The results were surprising. Since I work in the financial district of San Francisco, there was no shortage of plastic and aluminum soft drink cans and bottles mashed into the pavement. In Berkeley, it was different. There wasn’t much in the way of deposits, but once I started looking at the trash people left out, I noticed there were actually quite a lot of books — free range literature — which could be gathered and sold. One of the local used book stores would take any and all of them. What they couldn’t resell, they would pay a few pennies on the pound for to recycle as scrap. So, a week into the experiment, I expanded to picking up books as well.

After 30 days,  I’d collected $113.60 from nickel deposits and resold books. That figure breaks down to $40.25 for books and $73.35 in bottles and cans. Translated, that makes 1,467 nickel deposits, or a little under 50 bottles and cans a day. I now felt I had a better grasp of how someone on a fixed income could reasonably expect a decent revenue stream by sorting metal from glass, and paper from plastic. I also had some serious doubts about either city’s ability to make good on that promise of zero waste by 2020.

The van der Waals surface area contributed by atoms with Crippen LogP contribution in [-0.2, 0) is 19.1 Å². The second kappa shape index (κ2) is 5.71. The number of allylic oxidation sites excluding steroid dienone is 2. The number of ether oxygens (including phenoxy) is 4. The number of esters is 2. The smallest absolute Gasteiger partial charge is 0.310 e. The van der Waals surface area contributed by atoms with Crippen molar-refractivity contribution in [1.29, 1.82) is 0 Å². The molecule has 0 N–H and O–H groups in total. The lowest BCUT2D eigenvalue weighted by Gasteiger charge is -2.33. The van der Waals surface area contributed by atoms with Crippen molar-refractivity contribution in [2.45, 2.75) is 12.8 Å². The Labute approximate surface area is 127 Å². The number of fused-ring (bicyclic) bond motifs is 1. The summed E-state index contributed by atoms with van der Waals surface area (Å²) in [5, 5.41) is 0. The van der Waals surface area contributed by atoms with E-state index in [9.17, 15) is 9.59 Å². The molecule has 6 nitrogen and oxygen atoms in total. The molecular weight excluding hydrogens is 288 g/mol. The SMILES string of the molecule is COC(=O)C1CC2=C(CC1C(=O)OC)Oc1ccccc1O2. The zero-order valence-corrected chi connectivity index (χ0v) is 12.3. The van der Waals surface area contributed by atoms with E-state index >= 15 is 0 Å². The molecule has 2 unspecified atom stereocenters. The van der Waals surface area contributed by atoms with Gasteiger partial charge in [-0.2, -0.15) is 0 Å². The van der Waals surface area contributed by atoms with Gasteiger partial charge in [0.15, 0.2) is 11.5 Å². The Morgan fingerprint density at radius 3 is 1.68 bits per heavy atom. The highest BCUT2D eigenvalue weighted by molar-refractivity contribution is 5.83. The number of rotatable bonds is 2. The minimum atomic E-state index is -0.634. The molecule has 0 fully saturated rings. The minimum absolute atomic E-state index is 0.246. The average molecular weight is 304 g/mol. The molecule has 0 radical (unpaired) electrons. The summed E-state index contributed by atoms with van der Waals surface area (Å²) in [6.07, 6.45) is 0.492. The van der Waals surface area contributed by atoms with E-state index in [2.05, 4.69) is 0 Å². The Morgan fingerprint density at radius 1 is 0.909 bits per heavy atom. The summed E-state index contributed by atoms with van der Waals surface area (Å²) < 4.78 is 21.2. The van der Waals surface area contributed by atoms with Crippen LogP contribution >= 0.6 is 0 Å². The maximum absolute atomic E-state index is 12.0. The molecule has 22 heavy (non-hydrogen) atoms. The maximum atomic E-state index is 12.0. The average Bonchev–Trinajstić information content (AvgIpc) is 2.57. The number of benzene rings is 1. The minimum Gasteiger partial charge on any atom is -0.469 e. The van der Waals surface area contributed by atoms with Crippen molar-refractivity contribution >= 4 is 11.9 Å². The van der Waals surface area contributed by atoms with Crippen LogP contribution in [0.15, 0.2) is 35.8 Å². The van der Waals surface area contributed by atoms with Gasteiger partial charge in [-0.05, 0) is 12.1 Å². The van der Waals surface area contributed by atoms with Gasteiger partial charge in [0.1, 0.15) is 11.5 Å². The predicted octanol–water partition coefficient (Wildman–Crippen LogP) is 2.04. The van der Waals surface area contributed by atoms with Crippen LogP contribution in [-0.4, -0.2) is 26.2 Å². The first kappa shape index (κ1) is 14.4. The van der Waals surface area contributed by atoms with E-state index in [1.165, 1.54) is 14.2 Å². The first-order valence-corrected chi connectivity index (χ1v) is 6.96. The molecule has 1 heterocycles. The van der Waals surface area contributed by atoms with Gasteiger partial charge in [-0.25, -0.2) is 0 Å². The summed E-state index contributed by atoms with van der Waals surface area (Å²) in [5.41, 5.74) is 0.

As for what to do with that collected money, rather than do something sensible with it like an IRA, or something bland like quarterly taxes, I decided to use the collected revenue as a “feel good” fund — money for things requiring no further justification than their ability to improve my mood. Purchases made on account of “because.” Plants for the garden, a new chef’s knife for the kitchen, fancy pastries at the Hungarian bakery. Little rewards for having done my part to edge two cities nearer their sanitation goals. Happy to have helped.

Cirrus Wood is a bike messenger and freelance writer/photographer. He lives in Berkeley and works in San Francisco.